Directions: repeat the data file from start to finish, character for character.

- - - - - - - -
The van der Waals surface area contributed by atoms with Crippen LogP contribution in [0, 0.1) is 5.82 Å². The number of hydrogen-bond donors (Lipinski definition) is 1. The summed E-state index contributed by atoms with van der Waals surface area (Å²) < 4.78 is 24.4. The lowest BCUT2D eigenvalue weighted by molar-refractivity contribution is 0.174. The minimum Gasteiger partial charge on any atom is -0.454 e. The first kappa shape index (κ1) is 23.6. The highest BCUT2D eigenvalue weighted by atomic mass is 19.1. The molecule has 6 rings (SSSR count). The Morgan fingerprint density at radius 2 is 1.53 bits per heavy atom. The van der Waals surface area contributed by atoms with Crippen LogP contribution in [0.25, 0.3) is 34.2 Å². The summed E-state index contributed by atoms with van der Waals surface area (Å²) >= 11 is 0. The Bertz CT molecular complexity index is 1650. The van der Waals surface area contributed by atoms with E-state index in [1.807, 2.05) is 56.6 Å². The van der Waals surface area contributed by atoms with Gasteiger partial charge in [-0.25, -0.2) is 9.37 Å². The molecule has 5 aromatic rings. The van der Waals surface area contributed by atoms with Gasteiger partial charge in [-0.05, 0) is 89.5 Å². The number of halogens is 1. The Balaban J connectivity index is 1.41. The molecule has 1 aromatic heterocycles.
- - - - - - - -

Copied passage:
The van der Waals surface area contributed by atoms with Crippen LogP contribution in [0, 0.1) is 5.82 Å². The number of hydrogen-bond donors (Lipinski definition) is 1. The summed E-state index contributed by atoms with van der Waals surface area (Å²) < 4.78 is 24.4. The lowest BCUT2D eigenvalue weighted by molar-refractivity contribution is 0.174. The minimum Gasteiger partial charge on any atom is -0.454 e. The first kappa shape index (κ1) is 23.6. The highest BCUT2D eigenvalue weighted by atomic mass is 19.1. The molecule has 6 rings (SSSR count). The Morgan fingerprint density at radius 2 is 1.53 bits per heavy atom. The van der Waals surface area contributed by atoms with Crippen LogP contribution in [0.25, 0.3) is 34.2 Å². The summed E-state index contributed by atoms with van der Waals surface area (Å²) >= 11 is 0. The Bertz CT molecular complexity index is 1650. The van der Waals surface area contributed by atoms with E-state index in [1.807, 2.05) is 56.6 Å². The van der Waals surface area contributed by atoms with Gasteiger partial charge in [-0.25, -0.2) is 9.37 Å². The molecule has 5 aromatic rings. The van der Waals surface area contributed by atoms with Gasteiger partial charge in [-0.05, 0) is 89.5 Å². The number of halogens is 1. The Balaban J connectivity index is 1.41. The molecule has 1 aromatic heterocycles.